There is a paradox in good scholarly publication. Innovation and critical thought against the mainstream often results initially in low citations, yet without such innovation scholarship stagnates. For cross-cultural management scholarship to develop there is a need to demonstrate its relevance to the mainstream. But I don’t think this is possible through mainstream thinking. To be relevant and contribute significantly to knowledge in management studies and the wider social and behavioural sciences it needs to lead, not trail behind.
The role of International Journal of Cross Cultural Management
International Journal of Cross Cultural Management, now in its seventeenth year, has attracted a loyal following within an area that is often regarded as a sub-discipline within management studies as a whole, rather than an integral part of it. The Journal has done much to establish itself as one of the main references in the field, with a first-class editorial board comprising the most prominent scholars in the field as well as promising scholars in less represented geographical regions such as sub-Saharan Africa and South America. All those working in the field of cross-cultural management will know the Journal, with many having published in it. In recent years our editorial policy has reflected a desire to attract more critical forms of cross-cultural scholarship alongside our long-stated desire to attract scholarship from non-Western perspectives as well as more traditional comparative and interaction-based approaches.
This has been reflected since 2012 in the publication of editorials that have sought to encourage a more inclusive approach to cross-cultural management scholarship. Editorials, with titles such as Seeing the Middle East through different inflections: implications for cross-cultural management research (2013: 13(2)), Cross-cultural management from the South: what a difference global dynamics make (2014: 14(1)), and How can we encourage indigenous research? (2014: 14(2)) have reflected this inclusive policy.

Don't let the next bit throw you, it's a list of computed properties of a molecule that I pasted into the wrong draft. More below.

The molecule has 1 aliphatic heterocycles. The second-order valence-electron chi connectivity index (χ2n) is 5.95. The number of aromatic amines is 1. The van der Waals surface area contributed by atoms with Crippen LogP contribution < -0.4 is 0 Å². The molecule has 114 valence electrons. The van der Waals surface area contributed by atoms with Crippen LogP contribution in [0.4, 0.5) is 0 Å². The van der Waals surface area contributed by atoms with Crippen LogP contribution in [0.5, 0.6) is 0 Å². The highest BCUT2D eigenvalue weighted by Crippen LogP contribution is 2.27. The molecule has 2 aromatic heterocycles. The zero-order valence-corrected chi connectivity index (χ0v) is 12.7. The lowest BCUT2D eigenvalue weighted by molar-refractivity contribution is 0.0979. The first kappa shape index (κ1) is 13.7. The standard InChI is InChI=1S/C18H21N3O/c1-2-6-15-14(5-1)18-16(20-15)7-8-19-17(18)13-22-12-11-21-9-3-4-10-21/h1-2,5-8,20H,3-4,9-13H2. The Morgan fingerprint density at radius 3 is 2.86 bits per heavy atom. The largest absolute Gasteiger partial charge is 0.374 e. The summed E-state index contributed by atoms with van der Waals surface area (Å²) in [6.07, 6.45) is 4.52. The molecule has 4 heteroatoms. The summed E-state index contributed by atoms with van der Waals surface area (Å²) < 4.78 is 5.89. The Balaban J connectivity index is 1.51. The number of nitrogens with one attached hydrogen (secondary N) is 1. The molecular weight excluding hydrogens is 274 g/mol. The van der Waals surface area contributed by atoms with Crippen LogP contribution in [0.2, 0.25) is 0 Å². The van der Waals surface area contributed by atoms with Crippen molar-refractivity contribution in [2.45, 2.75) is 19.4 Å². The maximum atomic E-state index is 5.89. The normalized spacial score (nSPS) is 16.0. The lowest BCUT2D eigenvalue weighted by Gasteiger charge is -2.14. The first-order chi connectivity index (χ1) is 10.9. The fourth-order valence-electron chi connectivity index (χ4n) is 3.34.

In addition to publishing very successful special issues such as that of Thomas et al (eds.) Cultural intelligence: domain and assessment (2008: 8(2)), Bird and Fang (eds.) Cross-cultural management in the age of globalization (2009: 9(2)), Brannen and Thomas (eds.) Bicultural individuals in organizations (2010: 10(1)), Reiche, Pudelko and Carr (eds.) The role of culture at different levels of analysis (2010: 10(2)) and Mayer and Louw (eds.) Managing cross-cultural conflict in organizations, we have also aimed at publishing scholarship in areas that we knew would not attract as many citation but were important to developing the field.
For example the special issue Corbin, Punnett and Onifa (eds.) Using cultural metaphors to understand management in the Caribbean (2012, 12(3)) published articles with unique perspectives on cross-cultural management while providing much needed management scholarship on a neglected geographical region.
Lower citations and niche scholarship
However, an issue of this nature attracts few citations. It is restricted in geographical scope, and the connection with mainstream scholarship would not necessarily be immediately obvious to cross-cultural management scholars, let alone ‘mainstream’ management scholars. This does not mean that these types of articles should not be published. As a journal purporting to support the development of our sub-discipline within Management Studies, it is our editorial policy that such ‘niche’ scholarship is published.
Some excellent special issues have been published before and after this Caribbean one that have made their unique contributions to the development of cross-cultural management scholarship, such as Primecz, Mahadevan and Romani (eds.) The dynamic complexities of culture(s) and organizations: understanding diversity, race, gender (2016, 16(2)) containing articles such as ‘Discourses of contradiction: a postcolonial analysis of Muslim women and the veil’ and ‘The dynamics of language and ethnicity in Mauritius’ provided invaluable perspectives, yet are unlikely to immediately attract many citations. This does beg the question: if such contributions are important to the development of cross-cultural management scholarship and to Management Studies as a whole and they are not being extensively cited how are they contributing to the field’s development?